THE LIMASSOL port pilots may have called off Monday’s strike, but their union leader threatened to close the port indefinitely from next week if the demand to employ Cypriots was not satisfied. In a statement that illustrated union arrogance in all its glory, Demetris Patsalos, the head of the independent union of Cyprus Ports Authority workers, said that if the “ministry attempted to change the nationality clause then the port will be shut once more and will never open again.”
Blackmail could be expressed more bluntly than this – if the government did not obey the union’s diktats it would take action that would cost the economy millions. What is the difference of this behaviour from that of a gangster threatening to set fire to a bar if the owners refused to pay him protection money? There is no room for negotiation, and we have not heard any of the parties talking about the need for consensus in this case. Unless the union has its way, forcing Dubai Ports, which was awarded the contract for the port’s marine services and cargo operations, to hire the Cypriot pilots already doing this job, it would close down the Limassol port.
The union has been citing a 2011 Council of Ministers decision stipulating that pilots employed by the Cyprus Ports Authority must be Cypriots; national security was at stake and other EU countries followed this practice, it was claimed. The union’s concern is not national security but carrying on its protection rackets at the port after the contractor takes over. According to EU directives, the contractor is obliged to hire the workers of the company (in this case the Ports Authority) outsourcing operations. But if this happened the pilots would not be entitled to the hefty compensation the government had scandalously agreed to pay them for leaving their jobs.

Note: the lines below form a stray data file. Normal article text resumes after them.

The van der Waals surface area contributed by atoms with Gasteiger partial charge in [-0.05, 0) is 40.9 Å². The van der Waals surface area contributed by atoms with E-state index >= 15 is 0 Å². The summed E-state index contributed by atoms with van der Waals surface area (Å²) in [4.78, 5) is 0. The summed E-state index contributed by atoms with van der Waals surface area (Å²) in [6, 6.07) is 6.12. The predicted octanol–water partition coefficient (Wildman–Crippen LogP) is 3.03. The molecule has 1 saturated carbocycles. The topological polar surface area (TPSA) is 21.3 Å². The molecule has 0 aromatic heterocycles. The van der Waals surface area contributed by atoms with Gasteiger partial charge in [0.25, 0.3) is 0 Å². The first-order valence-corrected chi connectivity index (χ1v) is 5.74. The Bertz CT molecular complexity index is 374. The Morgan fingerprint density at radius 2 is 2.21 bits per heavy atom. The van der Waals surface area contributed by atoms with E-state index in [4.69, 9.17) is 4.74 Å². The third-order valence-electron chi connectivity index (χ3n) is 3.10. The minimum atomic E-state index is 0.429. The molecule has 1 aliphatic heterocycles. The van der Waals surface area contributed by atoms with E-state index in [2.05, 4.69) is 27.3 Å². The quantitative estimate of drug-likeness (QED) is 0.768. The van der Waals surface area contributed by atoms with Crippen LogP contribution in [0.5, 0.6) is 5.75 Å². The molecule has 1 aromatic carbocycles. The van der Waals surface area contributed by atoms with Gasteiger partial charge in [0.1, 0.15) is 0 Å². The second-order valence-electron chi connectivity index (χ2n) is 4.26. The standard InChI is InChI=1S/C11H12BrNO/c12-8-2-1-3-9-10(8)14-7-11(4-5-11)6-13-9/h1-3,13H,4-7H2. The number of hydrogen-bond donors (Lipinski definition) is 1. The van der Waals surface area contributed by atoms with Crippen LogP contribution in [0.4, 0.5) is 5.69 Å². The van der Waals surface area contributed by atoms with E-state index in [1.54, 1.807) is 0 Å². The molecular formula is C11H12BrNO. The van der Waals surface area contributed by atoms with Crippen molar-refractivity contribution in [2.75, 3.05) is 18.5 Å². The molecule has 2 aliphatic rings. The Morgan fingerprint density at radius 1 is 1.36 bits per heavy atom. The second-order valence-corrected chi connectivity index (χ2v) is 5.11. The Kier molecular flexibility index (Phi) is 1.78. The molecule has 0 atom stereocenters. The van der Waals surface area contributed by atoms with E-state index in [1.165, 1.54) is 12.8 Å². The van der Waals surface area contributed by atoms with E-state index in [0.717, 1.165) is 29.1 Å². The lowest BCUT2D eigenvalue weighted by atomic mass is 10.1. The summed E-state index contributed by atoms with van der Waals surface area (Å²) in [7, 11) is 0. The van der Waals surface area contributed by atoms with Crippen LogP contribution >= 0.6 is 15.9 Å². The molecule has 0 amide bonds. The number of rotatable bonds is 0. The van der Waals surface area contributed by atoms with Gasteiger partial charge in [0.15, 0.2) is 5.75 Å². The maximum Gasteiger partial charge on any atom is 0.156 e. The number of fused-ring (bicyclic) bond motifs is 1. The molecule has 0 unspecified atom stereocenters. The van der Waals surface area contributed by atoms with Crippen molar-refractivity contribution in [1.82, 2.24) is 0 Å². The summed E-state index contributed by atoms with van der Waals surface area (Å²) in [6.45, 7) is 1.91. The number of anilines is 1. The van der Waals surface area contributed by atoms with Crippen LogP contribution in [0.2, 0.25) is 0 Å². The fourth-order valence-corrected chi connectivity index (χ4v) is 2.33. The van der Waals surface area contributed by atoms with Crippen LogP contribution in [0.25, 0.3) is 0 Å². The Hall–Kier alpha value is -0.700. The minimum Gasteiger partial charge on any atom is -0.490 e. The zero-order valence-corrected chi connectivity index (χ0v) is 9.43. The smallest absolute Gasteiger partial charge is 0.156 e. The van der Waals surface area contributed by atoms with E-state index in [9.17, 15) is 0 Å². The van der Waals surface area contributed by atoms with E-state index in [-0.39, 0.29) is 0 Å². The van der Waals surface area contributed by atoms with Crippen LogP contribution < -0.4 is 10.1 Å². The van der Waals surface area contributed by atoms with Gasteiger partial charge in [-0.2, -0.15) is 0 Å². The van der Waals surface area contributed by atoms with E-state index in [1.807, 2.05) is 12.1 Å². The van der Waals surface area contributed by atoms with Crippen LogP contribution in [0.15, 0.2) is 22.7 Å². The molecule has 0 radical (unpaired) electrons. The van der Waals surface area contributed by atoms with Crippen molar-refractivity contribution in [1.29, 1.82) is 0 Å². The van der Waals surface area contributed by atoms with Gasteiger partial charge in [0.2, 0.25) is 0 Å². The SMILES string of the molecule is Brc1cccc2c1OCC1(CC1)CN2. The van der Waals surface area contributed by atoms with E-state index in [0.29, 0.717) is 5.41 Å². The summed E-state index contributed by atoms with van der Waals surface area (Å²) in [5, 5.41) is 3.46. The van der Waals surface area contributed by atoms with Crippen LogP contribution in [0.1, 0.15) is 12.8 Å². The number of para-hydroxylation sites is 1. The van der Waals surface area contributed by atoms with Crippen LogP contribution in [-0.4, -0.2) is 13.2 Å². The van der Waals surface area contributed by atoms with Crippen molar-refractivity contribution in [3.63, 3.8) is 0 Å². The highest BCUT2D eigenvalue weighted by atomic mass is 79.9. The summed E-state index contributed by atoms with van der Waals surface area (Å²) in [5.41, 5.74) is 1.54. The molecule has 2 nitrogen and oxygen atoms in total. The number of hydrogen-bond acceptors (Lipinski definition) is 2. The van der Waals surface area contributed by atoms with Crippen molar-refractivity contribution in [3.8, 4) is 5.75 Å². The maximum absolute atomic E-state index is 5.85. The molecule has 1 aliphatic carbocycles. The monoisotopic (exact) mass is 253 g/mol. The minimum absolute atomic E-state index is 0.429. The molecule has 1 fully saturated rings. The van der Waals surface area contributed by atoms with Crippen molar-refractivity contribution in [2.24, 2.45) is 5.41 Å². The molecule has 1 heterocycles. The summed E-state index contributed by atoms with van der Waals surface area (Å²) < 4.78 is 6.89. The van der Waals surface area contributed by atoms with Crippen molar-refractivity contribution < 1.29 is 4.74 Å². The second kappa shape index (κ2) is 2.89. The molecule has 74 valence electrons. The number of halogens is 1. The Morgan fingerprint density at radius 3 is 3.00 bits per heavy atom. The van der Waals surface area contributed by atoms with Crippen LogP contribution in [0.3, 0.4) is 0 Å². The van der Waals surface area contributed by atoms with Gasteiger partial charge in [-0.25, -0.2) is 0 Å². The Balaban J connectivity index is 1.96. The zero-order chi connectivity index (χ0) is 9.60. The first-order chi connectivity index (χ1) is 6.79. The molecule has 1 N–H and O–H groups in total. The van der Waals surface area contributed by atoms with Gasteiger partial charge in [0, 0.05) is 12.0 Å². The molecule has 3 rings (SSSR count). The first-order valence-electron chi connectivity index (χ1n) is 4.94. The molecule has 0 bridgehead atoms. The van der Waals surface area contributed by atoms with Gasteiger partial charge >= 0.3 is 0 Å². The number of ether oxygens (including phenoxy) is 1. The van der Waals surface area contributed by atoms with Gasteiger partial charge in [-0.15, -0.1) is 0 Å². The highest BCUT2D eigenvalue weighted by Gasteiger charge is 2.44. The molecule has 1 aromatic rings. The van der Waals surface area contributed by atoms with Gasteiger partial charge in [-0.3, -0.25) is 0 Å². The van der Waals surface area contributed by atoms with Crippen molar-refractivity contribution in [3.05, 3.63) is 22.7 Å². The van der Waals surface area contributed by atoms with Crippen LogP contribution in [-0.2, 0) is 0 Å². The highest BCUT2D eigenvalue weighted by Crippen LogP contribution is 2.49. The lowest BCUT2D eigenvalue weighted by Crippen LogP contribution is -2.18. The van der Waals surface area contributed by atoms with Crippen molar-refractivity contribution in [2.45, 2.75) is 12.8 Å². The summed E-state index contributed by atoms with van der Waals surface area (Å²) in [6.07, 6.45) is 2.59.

The six pilots, backed by their union, want to take the compensation and then be hired by the contractor on the same terms they were employed by the Ports Authority. Ideally, the union wants to set up a company offering piloting services to Dubai Ports, which has no obligation contractual obligation to enter such an agreement. In fact, the Dubai Ports management would be insane to want to have anything to do with any of the employees of the Ports Authority who have been running Limassol port for decades through blackmail and threats. These people have been given very obscenely generous compensation packages by the government in order to leave Limassol port. Now they want to take the money and stay on.
The contractor and its local partner would do well to find four or five Cypriots and give them pilot training. Dubai Port could bring expert pilots from abroad to train the new recruits. And if Patsalos and his union still want to close down the Limassol port the authorities should step in and take control of it. We have had enough of arrogant and greedy union bosses thuggishly calling the shots in this country.